Each mirrored surface has a grid etched upon the surface. Each grid is composed on 9 squares, each 1 mm along the sides. These 9 squares are further subdivided into small areas. See the magnified, printed version posted on the bulletin board. The chamber is 0.1 mm deep. Each 9 mm2 grid holds exactly 0.0009 ml of sample. You have the choice of counting the algae in the entire grid; counting algae in only one of the 9 squares, then multiplying by 9; or counting algae in an even smaller area, and multiplying accordingly. Counts of about 30 cells per unit area are desirable for accuracy. If there are more than 30 cells per unit, you will find it hard to keep track of whether you counted them or not. In this case, dilute the sample, or count algae in a smaller-sized unit and multiply. Repeat the process ten times and determine a mean. If the mean number of cells in the whole grid area were 3 X 103, then the density of cells in the original sample would be 3.3 X 105 cells/ml.

B. "High-tech" method--electronic particle counter (e.g. Coulter counter). In spite of relatively high cost, an electronic particle counter is highly recommended for doing growth or bioassay studies that require many counts and high accuracy. In addition, the instrument will provide particle size/biovolume distributions. The principle of operation is that particles, suspended in an electrolyte solution, are sized and counted by passing them though an aperture having a particular path of current flow for a given length of time. As the particles displace an equal volume of electrolyte in the aperture, they place resistance in the path of the current, resulting in current and voltage changes. The magnitude of the change is directly proportional to the volume of the particle; the number of changes per unit time is proportional to the number of particles in the sample. When opened, the stopcock introduces vacuum into the system, draws sample through the aperture, and unbalances the mercury in the manometer. The mercury flows past the "start" contact and resets the counter to zero. When the stopcock is closed, the mercury starts to return to its balanced position and draws sample through the aperture. As the column of mercury flows past the "stop" position, it initiates electronic counting and when it passes the "stop" contact, the count ceases. The distance traveled by the mercury column can be calibrated to provide a reproducible sample volume.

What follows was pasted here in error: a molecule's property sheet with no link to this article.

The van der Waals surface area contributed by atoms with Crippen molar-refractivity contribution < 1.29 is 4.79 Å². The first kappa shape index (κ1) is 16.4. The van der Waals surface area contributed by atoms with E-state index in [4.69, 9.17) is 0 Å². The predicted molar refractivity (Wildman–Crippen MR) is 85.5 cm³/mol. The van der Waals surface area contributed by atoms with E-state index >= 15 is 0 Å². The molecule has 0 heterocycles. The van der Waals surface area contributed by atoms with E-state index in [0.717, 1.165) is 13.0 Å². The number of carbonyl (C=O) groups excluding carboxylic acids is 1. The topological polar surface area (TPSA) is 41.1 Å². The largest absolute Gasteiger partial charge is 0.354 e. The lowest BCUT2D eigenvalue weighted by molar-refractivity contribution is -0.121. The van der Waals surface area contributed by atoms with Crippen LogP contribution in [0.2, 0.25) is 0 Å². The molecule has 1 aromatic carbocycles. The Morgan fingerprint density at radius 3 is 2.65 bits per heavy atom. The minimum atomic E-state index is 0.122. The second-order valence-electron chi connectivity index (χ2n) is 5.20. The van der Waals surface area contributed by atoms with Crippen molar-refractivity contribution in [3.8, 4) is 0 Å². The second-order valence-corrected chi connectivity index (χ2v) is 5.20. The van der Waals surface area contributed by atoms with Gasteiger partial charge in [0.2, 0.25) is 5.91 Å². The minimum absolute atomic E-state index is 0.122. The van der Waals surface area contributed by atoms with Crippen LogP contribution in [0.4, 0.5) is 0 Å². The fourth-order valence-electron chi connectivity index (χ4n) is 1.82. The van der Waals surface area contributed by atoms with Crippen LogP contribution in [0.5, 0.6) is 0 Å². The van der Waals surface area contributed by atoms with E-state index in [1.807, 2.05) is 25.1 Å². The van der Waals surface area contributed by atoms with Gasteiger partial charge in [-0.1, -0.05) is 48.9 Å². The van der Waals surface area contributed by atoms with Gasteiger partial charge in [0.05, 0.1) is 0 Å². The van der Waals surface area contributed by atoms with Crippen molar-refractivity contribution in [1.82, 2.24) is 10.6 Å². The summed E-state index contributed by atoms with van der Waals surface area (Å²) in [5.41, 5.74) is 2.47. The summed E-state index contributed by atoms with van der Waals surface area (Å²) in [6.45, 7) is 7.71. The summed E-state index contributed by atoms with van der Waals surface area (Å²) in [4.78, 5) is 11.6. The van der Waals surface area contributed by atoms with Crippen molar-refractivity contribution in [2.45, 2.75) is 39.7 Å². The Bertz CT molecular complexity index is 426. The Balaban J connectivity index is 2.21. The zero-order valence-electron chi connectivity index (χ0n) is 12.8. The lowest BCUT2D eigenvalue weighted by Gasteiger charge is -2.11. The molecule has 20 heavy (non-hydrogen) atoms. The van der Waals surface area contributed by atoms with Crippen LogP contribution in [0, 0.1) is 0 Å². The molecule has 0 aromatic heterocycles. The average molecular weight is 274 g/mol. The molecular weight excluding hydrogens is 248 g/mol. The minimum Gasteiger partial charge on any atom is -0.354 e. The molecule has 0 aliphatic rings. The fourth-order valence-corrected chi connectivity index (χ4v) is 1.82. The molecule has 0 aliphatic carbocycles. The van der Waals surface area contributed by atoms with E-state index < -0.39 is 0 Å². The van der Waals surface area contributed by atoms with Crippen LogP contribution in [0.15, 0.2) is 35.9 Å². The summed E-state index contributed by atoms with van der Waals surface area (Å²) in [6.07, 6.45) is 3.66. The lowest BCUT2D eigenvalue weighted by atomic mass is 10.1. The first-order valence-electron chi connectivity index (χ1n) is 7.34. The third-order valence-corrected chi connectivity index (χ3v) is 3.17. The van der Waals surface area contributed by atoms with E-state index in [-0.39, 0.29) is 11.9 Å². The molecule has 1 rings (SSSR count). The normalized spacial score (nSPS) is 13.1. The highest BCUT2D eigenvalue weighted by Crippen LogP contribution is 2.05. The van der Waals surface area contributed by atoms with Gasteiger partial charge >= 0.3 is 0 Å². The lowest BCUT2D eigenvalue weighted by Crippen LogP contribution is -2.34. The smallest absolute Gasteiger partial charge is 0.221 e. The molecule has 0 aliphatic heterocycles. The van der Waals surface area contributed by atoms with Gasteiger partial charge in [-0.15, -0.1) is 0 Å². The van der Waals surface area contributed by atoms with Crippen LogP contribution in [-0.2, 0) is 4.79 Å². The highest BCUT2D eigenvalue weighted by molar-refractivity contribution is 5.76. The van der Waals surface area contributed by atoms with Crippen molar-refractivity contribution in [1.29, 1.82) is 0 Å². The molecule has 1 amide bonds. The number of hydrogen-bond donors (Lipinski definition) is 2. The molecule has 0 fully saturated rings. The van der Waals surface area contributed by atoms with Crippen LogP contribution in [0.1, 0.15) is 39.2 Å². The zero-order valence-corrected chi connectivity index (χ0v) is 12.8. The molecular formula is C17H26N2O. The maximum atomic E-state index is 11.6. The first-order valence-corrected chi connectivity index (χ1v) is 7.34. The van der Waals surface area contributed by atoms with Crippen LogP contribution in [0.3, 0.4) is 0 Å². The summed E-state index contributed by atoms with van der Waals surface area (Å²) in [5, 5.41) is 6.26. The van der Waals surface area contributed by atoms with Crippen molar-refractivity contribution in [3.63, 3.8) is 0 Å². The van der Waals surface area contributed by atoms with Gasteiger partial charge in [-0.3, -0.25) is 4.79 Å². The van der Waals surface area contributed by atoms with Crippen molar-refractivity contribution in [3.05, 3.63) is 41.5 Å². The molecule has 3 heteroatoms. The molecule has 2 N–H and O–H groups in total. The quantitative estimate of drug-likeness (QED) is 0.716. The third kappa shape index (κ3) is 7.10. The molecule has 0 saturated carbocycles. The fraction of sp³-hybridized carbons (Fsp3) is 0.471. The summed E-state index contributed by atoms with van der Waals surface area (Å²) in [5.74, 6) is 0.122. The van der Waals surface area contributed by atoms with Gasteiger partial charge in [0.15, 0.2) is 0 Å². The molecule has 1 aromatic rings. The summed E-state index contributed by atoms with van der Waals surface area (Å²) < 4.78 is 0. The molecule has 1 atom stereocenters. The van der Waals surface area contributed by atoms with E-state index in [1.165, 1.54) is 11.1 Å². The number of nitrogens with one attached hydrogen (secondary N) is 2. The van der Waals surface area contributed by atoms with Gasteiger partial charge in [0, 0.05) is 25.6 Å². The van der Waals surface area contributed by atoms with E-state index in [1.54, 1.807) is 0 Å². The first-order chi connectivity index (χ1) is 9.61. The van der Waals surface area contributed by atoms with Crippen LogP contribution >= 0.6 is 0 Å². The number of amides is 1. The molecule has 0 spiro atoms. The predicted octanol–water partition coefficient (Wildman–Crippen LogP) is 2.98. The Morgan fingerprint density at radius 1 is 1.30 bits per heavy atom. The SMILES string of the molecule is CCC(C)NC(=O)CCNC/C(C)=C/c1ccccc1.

The electrolyte used is 1% NaCl which has been filtered to remove particulates. Samples are dispersed into electrolyte in special sample beakers. The dilution factor is determined experimentally, and is designed to yield the best distribution.

The control settings are to be done only by an expert. You should not change the threshold controls, amplification settings, aperture/current setting, bandwidth selector, separate/locked switch, gain control, vacuum control regulator, stirring motor rheostat, or manometer without seeking the assistance of an expert operator.

Place the sample to be analyzed on the platform of the sample stand. Open the control stopcock and watch the readout return to zero and the pattern appear on the oscilloscope screen. The unit will count all particles above the size determined with the threshold dial, then display the count on the numeric readout. Write the count down.

Variously-sized aperture tubes are available for use in counting variously-sized particles; the aperture size is chosen to match that of particles. Aperture tubes are quite fragile and expensive. They should be handled only by an expert operator. In using an aperture of 50 um of less to count very small particles, extreme care must be taken to reduce background counts. Electrolyte should be filtered at least 3 times. When large particles are to be counted, care must be taken to reduce error due to settling.


III. Growth rate and generation time determinations.

In comparing the results of bioassay experiments, or growth of various algae under the same or varying conditions, it is necessary to determine growth rates experimentally. Cell density data are usually obtained with a hemacytometer or electronic particle counter.

Growth curves are prepared from data obtained by sampling cultures at intervals, such as once per day, depending upon the growth rate of the alga. Plots of number of cells against time (in days) can be made, and from these curves can be calculated specific growth rate or growth constant (u) and division or generation time (tg).

A typical growth curve will show a lag phase, an exponential or log phase, and a stationary or plateau phase, where increase in density has leveled off. In the stationary phase, growth is likely limited by resources such as light or nutrients. Growth rate (u) is calculated with the following equation:

u=lnX2 - lnX1


where X1 and X2 are densities at times t1 and t2.

Division time (tg) is calculated with the following equation (Guillard, 1973):

tg = 0.6931/u

Useful references:

Schoen, S. 1988. Cell counting. In, Lobban, et al. (eds), Experimental Phycology. A Laboratory Manual. Cambridge University Press, Cambridge, pp. 16-22.

Guillard, R.R.L. 1973. Division rates. In, Stein (ed), Handbook of Phycological Methods, V. 1, Cambridge University Press, Cambridge, pp. 289-312.

These materials were authored by Linda E. Graham circa 1976.